The Ministry of Defence is considering a cost-cutting proposal to scrap the Royal Fleet Auxilliary, reports the Portsmouth Evening News.
This is understood to be as a result of pressure from the Treasury, who have pressed the MOD into coming up with options for saving money. The RFA is the logistics lifeline of the Navy, providing fuel, food, stores and ammunitionto warships around the globe. It consists of 16 ships – tankers, stores ships, landing ships, a hospital ship and a repair ship.
The Navy believes that it could save money by using civilian oil tankers and supply ships instead of having its own supply arm. It has already shrunk considerably since the Falklands War.
This would undoubtedly save money in the short term. Replacement ships would be chartered, saving money on construction. On the other hand the cost of leasing ships over their lifetime would probably be more than the cost of building them. Also, there would be added complications when the RFA go to war, with regard to insurance and their civilian status. Replacement ships would probably be registered in Panama or Liberia, and with foreign crews.
The RFA are also specialists in their field. It is not simply a case of transporting fuel and supplies the same as civilian ships. The RFA are fully trained to operate under wartime conditions, and to working with warships. Especially in the art of Replenishment at Sea (RAS). There is nothing wrong with saving money, but not at the cost of fighting effectiveness.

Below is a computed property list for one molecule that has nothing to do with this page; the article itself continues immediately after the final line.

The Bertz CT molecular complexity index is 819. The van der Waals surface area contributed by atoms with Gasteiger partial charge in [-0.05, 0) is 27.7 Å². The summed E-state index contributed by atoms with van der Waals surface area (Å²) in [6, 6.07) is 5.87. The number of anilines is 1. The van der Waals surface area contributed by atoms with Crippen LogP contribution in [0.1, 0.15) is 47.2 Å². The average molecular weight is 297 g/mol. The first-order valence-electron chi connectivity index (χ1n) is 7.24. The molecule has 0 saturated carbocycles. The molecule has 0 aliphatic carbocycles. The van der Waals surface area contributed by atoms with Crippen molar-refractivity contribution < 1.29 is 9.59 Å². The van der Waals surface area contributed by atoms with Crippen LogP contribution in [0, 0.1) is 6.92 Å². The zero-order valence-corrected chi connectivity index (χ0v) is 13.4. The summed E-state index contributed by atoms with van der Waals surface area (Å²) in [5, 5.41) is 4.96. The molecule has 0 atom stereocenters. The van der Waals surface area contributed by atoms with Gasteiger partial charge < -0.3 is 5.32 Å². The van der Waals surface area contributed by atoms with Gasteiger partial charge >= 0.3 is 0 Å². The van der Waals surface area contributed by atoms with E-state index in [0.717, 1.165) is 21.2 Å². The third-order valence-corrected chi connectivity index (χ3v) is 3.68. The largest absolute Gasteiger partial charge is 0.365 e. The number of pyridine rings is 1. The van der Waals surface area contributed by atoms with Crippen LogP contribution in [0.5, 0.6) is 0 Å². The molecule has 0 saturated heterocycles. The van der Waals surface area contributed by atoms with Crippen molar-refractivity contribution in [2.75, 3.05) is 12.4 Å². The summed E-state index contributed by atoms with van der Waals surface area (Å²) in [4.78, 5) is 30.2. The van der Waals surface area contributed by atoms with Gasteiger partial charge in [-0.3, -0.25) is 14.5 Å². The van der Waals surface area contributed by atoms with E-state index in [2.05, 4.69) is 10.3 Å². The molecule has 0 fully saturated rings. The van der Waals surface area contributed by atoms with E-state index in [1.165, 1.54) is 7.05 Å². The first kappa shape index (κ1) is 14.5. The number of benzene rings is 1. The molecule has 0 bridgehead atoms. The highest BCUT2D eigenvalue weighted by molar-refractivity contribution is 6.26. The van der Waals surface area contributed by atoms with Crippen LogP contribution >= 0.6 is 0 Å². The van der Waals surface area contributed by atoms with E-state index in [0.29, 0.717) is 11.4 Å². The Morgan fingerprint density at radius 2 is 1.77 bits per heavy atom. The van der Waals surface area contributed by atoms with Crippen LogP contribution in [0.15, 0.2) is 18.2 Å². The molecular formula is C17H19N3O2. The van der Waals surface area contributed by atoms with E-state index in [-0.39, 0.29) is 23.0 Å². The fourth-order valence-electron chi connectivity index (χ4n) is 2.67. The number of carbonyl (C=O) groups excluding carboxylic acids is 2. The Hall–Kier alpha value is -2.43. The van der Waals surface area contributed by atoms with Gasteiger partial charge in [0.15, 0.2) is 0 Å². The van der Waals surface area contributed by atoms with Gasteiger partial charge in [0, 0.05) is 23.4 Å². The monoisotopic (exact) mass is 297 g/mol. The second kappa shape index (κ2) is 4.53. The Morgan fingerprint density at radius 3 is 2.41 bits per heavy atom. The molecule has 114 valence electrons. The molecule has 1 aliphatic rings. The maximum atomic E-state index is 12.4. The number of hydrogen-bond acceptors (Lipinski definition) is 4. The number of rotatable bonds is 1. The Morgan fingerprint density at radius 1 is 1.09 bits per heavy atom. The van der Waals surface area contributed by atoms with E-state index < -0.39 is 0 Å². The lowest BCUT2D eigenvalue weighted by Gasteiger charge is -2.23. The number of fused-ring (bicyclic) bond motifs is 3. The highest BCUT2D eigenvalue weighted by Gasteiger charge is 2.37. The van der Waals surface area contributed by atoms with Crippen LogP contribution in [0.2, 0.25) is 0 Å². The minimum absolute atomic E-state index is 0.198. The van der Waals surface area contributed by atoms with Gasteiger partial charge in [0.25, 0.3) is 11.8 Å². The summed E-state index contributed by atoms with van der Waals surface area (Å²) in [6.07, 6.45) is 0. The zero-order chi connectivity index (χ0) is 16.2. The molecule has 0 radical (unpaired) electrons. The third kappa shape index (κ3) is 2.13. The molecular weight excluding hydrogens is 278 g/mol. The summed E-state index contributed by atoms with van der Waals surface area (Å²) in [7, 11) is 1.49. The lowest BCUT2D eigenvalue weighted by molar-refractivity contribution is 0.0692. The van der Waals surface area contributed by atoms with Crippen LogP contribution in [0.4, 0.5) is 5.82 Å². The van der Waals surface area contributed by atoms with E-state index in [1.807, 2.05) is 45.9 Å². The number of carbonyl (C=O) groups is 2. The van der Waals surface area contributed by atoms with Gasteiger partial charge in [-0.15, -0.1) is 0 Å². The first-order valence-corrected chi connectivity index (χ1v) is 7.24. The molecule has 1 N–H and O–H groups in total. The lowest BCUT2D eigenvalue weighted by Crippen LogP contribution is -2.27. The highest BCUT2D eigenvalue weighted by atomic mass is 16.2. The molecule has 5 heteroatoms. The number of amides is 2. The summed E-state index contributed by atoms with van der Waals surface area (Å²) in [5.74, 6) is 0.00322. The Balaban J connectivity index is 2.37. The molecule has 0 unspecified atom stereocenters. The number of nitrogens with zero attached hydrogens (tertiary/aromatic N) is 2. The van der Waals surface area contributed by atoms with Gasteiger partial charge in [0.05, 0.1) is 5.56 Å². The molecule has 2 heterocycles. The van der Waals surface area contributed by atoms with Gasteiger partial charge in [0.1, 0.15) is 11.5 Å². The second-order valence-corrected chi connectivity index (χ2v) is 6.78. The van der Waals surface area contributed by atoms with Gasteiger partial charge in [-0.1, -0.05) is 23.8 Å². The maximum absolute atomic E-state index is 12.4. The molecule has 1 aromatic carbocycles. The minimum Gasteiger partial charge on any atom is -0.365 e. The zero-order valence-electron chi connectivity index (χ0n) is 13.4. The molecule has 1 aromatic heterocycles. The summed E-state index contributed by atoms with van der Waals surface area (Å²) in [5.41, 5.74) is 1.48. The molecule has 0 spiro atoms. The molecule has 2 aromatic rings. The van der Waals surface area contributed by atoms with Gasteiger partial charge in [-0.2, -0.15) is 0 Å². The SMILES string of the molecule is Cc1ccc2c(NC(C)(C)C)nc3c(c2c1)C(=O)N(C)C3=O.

Portsmouth South MP Mike Hancock, who sits on the Commons defence committee, said it would be ‘completely detrimental to the navy’s ability to do its job’. He went on, ‘I’m fully behind the RFA because they have decades of experience and they know what it takes to work well while under pressure of warfare,’ he said. ‘If you had private companies doing this job you would have the taxpayer shelling out premiums if they ever faced risk. It’s something that they think will make a quick win, but it’s really clutching at straws.’
This is probably yet another sign that our Defence policy is Treasury-driven. More news is expected in several months time when the MOD is to present a pre-budget report.